Originally Posted by BroncoBuff
LABF, you're a professional, so I need your opinion (unless it's different than mine). I was a freshman in college, like 19 years old, and we were jamming with this guy who was a big shot senior or some damn thing (6th year trust fund senior). He wasn't a very good player really, but he lived in a great house with senior guys and had a lotta money and great car (who drives a convertible in Boulder?) and great gear - really really great gear (LP Gold Top, Strat, Mesa Boogie head + Marshall 4x12, Ovation Patriot which was cool at the time anyway).
So, he had this great gear, and was a jazz guy too, and we were at his house listening to Al DeMeola (whom he worshipped), and I said something like "he reminds me of Eddie Van Halen in that speed and flash kinda come first." Well, he lit into me a bit, and actually said something like, "man, you need to buy some Stridex and listen to some decent music, then come back in a year and tell me what you think." Everyone laughed - even my friends! And LABF, there were GIRLS THERE!! AND THEY LAUGHED TOO!!!!
I'm still not over it ... I need to heal from this, LABF.
TELL ME I WAS RIGHT ABOUT AL DEMEOLA!
HEAL ME LABF!
The insult that made a man out of Mac...
On the real, I've always felt the same way about DiMeola, i.e., that he was all about technique for its own sake. When he initially emerged in the 70s, I remember being impressed by his chops but completely unmoved on an emotional/aesthetic level.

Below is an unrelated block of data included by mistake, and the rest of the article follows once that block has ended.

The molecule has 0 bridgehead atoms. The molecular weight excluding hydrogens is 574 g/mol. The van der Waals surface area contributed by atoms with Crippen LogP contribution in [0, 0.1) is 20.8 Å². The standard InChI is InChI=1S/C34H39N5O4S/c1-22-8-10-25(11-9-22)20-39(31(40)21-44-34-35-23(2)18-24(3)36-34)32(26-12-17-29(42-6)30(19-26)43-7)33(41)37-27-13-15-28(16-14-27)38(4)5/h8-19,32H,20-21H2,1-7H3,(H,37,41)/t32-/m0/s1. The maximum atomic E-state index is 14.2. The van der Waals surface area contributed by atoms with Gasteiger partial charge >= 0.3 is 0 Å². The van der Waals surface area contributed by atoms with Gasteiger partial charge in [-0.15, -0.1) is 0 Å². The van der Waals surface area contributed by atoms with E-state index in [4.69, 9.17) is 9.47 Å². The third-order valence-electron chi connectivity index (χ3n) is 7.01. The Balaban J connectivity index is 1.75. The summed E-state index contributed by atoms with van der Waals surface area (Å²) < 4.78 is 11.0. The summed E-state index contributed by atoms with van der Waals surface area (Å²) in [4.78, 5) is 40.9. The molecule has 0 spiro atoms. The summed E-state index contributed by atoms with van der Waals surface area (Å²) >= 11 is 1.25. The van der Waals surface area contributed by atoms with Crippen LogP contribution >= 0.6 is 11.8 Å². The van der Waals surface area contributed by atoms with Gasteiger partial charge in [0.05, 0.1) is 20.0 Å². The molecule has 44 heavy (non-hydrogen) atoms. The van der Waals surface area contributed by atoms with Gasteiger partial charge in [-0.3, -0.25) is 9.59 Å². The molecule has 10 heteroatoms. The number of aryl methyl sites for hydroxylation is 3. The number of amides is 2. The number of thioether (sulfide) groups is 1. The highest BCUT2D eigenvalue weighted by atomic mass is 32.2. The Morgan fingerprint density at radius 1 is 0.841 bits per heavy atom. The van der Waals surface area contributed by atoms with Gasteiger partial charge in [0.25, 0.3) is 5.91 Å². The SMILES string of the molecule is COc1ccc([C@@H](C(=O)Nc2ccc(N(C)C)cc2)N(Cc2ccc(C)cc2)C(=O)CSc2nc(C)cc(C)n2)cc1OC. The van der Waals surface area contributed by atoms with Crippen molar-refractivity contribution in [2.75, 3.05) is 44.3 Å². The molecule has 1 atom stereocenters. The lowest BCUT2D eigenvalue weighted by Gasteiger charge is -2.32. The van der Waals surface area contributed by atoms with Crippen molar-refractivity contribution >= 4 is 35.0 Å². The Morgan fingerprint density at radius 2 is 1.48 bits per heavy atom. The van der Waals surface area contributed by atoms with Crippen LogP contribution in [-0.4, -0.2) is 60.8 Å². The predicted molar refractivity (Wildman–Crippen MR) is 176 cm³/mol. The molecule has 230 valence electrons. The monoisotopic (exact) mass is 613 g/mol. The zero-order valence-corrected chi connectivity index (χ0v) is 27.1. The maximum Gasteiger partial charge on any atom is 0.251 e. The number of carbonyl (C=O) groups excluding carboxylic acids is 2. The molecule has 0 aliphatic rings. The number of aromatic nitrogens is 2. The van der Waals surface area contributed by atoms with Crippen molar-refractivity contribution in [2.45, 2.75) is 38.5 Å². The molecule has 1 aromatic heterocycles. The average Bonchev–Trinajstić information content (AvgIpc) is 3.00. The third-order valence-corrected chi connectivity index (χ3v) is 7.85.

Yngwie Malmsteen is another guitarist (working in the rock genre) whose solos amount to little more than "let's see how fast I can play these harmonic minor scale sequences or diminished arpeggios."
Now we get to the healing part...
Here's a little anecdote that should put things in perspective:
The guy who transcribed all of Yngwie's solos for his RHS instructional video was my reading teacher at G.I.T. and a good friend of mine named Dave Hill.
Anyway, Dave doesn't have anywhere near the kind of chops that Yngwie has, but he was able to transcribe all of Yngwie's licks (for the booklet that comes with the video) with very little effort.
Because there is ultimately nothing really melodically interesting about the lines Yngwie plays. That is to say, he just runs up and down scales, sequences, and arpeggios - there are no real motifs or phrases that jump around intervallically or vary in contour. The contour of his lines is nearly always uniform and, hence, more or less predictable.
The same thing can be said, perhaps to a slightly lesser degree, of DiMeola's solos.
As for my tastes, I'll take a guy like Frank Gambale who probably has more chops than DiMeola but who (for the most part) only uses them as a means to an end, i.e., as a means of getting his ideas across.